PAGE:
Methods of a function that has both optional positional argument and keyword argument

I know keyword arguments don’t invoke multiple dispatch. So methods with the same positional arguments except keyword arguments can overload each other:

julia> f(a) = a
f (generic function with 1 method)

julia> methods(f)
# 1 method for generic function "f":
[1] f(a) in Main at REPL[1]:1

julia> f(a; b) = a+b
f (generic function with 1 method)

julia> methods(f)
# 1 method for generic function "f":
[1] f(a; b) in Main at REPL[2]:1

However, I found that when the defined function has optional positional arguments, only the method with no positional arguments omitted keeps the keyword argument:

julia> h(a, b=1, c=2; d) = a+b+c+d
h (generic function with 3 methods)

julia> methods(h)
# 3 methods for generic function "h":
[1] h(a) in Main at REPL[6]:1 # Why not h(a; d)?
[2] h(a, b) in Main at REPL[6]:1 # Why not h(a, b; d)?
[3] h(a, b, c; d) in Main at REPL[6]:1

Is there a particular reason for this design? I thought keeping the keyword argument in the method definition is a more intuitive decision but maybe there’s some good explanation I don’t know. Thanks a lot!

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I think you might find some explanation in the devdocs, specifically the section on keyword arguments: Julia Functions · The Julia Language

Tangentially, you might be interested in my recent PR #44434 which hides this internal design in the display of methods(h).

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Thanks! I’ll look into them.

I think there’s a bug either with the print info or the method dispatch:

julia> f1(;k=1) = k
f1 (generic function with 1 method)

julia> methods(f1)
# 1 method for generic function "f1":
[1] f1(; k) in Main at REPL[24]:1

julia> f2() = 0
f2 (generic function with 1 method)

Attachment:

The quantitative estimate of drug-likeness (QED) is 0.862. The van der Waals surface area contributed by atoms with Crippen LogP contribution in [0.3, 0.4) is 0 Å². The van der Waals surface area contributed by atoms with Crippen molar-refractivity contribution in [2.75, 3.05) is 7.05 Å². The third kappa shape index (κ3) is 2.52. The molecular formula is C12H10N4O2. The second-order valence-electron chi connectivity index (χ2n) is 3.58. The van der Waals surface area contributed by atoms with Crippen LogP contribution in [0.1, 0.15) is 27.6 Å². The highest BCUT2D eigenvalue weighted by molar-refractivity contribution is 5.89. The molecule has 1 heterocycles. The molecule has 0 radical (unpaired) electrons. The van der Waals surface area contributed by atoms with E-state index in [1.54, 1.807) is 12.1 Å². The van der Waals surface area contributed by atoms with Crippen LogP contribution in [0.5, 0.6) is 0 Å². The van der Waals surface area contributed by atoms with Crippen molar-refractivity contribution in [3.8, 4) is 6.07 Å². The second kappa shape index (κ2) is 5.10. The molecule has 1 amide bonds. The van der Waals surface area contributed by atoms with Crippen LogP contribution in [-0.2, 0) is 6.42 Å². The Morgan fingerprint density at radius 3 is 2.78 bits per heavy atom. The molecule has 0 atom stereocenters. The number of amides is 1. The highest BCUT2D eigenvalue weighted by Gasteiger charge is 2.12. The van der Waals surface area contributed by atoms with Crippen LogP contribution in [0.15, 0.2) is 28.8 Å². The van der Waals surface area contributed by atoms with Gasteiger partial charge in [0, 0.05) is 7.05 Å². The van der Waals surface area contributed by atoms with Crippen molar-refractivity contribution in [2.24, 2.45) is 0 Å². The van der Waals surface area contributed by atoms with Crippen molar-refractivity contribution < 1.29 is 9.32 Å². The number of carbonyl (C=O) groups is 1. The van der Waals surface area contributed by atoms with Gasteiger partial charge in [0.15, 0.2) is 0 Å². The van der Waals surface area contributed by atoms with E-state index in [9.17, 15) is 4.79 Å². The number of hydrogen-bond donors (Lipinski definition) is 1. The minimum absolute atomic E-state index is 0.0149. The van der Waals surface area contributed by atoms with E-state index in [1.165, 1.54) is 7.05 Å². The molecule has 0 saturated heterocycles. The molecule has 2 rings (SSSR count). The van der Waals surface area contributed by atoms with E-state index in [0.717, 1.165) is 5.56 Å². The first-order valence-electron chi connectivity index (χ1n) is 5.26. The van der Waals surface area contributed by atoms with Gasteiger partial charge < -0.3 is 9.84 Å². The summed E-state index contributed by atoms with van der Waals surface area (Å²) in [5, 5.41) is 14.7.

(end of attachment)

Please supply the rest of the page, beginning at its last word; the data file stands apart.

julia> methods(f2)
# 1 method for generic function "f2":
[1] f2() in Main at REPL[26]:1

julia> f3(a=0;k=1) = a+k
f3 (generic function with 2 methods)

julia> methods(f3)
# 2 methods for generic function "f3":
[1] f3() in Main at REPL[28]:1
[2] f3(a; k) in Main at REPL[28]:1

julia> f3()

julia> f3(k=3)

In the print info, it shows that the method of f3 which has no positional arguments should also not accept the keyword argument k, but in reality, it can accept it.

Then if I overload the method of f(), I can’t really eliminate the keyword argument:

julia> f3() = NaN
f3 (generic function with 2 methods)

julia> f3()

julia> f3(k=3)

Does this mean there’s no way to remove the keyword arguments from a predefined function through overloading?

There is no bug really, it’s just the same issue as in your first message, which boils down to the fact that the printing of methods(f) is misleading when f has keyword and optional arguments. You can have a look at methods(methods(f3).mt.kwsorter) if you’re interested in checking which methods exist and will actually be called when doing a function call of f3 with a keyword argument (but having a read of the devdocs I mentioned is probably necessary to understand what this is all about).

To answer the second question, there is indeed no way (that I can think of) to remove a keyword argument. Note that there is no way to remove a positional argument either actually, and it comes from the fact that there is no way to remove a method, period. But you can replace a method by defining another with the same argument types and keyword argument names: that’s not really overloading but more shadowing I’d say. And you can of course add other methods to tweak the behavior depending on the number and types of the arguments and the names of the keyword arguments, for instance by doing f3(; k) = k-12 or f3(a; k) = 2a-k. That’s regular multiple dispatch.

Issue #9498 might interest you regarding all this: as you can see there are some known trick cases relating to method definitions with keyword arguments.

Thanks for the reply again. The issue threads you provided (including the previous one) are all very helpful! The print info for methods can definitely be improved. As for the dispatch when involving optional keyword arguments, It seems that people have been discussing this bizarre consequence, if not considered a bug, for quite a while. In my opinion, the methods that have the exact same positional arguments except the optional keyword argument should be able to shadow each other, not just one way. So I hope the inconsistency shown in #9498 can be resolved in the near future. Personally, I feel like missing the multiple dispatch support for keyword arguments alone is what really makes the whole situation a bit messy.